Why am I moving from a focus on writing to editing?
Story time: Writing for a living as well as for personal passions has proven to be increasingly incompatible for me. I crave creative expression, and my old childhood dream of writing books and stories is haunting me. Yet, my day job for 25 years has been journalism and marketing—and when you write all day for others, the last thing you feel like doing is writing your own scribbles in the breaks. (My scribbles are gothic and folk horror flavoured – a bit of a different world to SEO optimisation and calls to action!)
That’s largely why I’ve been moving my professional work more into the editing realm, and you know what? I’m really enjoying it. I’ve recently finished up an ongoing assignment helping a fellow writer to polish and shine her wordage for a tech client, I’ve been checking copy on technical medical documents to make sure no text was missed by designers, and just this afternoon I’ve been editing a super interesting document about internet culture trends. The best thing? I’m not only really interested in my work again (not always guaranteed after burnout), but I’m not spending all of my creative capital on others anymore. Instead, I’m helping others to maximise their own creative capital while keeping mine for my personal projects. It’s a win-win.
Editing and editorial leadership has been a through-line in my work since I was 22 (that’s more than 20 years for those playing at home). I was at the helm of the entertainment section of my old newspaper for several years, before I jumped over the pond to London and started working in agencies and in-house marketing teams, leading content projects. I thrive on getting stuck into editorial planning, content management, and helping someone else’s copy really be the best it can be. I’ve learned that when I’m excited about my work, I’m excited about life. It’s too much a part of my identity to be any other way.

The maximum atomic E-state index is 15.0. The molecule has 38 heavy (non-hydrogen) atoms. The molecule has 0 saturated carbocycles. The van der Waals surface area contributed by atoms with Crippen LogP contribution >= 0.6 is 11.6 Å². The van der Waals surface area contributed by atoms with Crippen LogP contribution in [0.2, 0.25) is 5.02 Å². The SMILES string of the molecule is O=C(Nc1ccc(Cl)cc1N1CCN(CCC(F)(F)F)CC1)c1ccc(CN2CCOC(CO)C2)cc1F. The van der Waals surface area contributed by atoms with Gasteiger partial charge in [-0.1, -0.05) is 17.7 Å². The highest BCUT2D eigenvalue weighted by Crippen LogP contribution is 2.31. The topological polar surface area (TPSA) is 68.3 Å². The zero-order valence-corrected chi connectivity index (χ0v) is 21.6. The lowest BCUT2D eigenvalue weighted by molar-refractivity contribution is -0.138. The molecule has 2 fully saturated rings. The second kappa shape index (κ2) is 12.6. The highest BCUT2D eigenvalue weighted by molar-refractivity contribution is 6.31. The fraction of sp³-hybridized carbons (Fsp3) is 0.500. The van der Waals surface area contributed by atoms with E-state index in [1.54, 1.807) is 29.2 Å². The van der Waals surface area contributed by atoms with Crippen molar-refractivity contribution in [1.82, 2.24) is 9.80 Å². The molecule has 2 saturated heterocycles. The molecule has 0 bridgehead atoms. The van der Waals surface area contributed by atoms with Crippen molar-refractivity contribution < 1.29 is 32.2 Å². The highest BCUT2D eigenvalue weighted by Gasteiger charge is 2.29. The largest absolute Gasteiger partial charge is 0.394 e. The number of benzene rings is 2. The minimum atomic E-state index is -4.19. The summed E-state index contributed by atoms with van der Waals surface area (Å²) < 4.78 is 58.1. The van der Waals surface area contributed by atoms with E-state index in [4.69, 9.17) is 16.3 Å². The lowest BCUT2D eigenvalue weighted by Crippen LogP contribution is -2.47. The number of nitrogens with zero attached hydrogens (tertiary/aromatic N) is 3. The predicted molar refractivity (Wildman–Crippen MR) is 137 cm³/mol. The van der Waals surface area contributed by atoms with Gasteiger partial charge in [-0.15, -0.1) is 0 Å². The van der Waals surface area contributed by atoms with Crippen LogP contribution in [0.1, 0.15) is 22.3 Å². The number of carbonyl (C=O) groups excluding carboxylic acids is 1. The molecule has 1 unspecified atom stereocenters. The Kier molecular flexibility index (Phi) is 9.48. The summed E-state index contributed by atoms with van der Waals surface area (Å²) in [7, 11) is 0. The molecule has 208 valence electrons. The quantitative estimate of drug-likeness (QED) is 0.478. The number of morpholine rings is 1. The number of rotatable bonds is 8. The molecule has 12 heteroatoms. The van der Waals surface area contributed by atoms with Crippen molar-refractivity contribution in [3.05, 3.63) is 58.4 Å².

Here’s the sales bit.
And in a world where generative AI is increasingly making freelance writers less enticing for corporates, the need for solid and excited editors and editorial leaders should grow. Because it needs to. You still need someone to make sure operations run smoothly, that your content is connecting, that the strategy is working. That people are reading your content, not just other machines.
So say you’re looking for a fresh pair of eyes on your content. Or you need someone to manage the output from the (AI) writers on your team. Or you need someone to bounce ideas off and brainstorm the way forward… Well, maybe give me a shout? A top quality editor might just be what differentiates your content in this crowded market of samey output.